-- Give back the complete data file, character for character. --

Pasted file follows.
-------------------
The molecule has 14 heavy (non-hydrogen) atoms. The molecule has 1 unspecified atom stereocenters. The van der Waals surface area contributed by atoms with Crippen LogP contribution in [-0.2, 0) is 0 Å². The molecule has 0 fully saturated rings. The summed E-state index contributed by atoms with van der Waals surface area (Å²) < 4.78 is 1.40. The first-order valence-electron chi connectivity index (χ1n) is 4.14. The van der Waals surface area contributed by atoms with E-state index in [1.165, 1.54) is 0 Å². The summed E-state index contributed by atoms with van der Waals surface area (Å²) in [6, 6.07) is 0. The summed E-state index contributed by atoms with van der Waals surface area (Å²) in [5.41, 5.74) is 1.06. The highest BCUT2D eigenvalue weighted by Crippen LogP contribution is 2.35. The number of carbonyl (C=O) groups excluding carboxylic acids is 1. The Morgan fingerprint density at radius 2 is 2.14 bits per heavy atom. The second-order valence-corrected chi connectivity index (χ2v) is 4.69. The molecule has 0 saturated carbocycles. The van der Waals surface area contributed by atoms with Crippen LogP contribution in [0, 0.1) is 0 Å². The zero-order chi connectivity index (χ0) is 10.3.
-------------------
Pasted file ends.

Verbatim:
The molecule has 14 heavy (non-hydrogen) atoms. The molecule has 1 unspecified atom stereocenters. The van der Waals surface area contributed by atoms with Crippen LogP contribution in [-0.2, 0) is 0 Å². The molecule has 0 fully saturated rings. The summed E-state index contributed by atoms with van der Waals surface area (Å²) < 4.78 is 1.40. The first-order valence-electron chi connectivity index (χ1n) is 4.14. The van der Waals surface area contributed by atoms with E-state index in [1.165, 1.54) is 0 Å². The summed E-state index contributed by atoms with van der Waals surface area (Å²) in [6, 6.07) is 0. The summed E-state index contributed by atoms with van der Waals surface area (Å²) in [5.41, 5.74) is 1.06. The highest BCUT2D eigenvalue weighted by Crippen LogP contribution is 2.35. The number of carbonyl (C=O) groups excluding carboxylic acids is 1. The Morgan fingerprint density at radius 2 is 2.14 bits per heavy atom. The second-order valence-corrected chi connectivity index (χ2v) is 4.69. The molecule has 0 saturated carbocycles. The van der Waals surface area contributed by atoms with Crippen LogP contribution in [0, 0.1) is 0 Å². The zero-order chi connectivity index (χ0) is 10.3.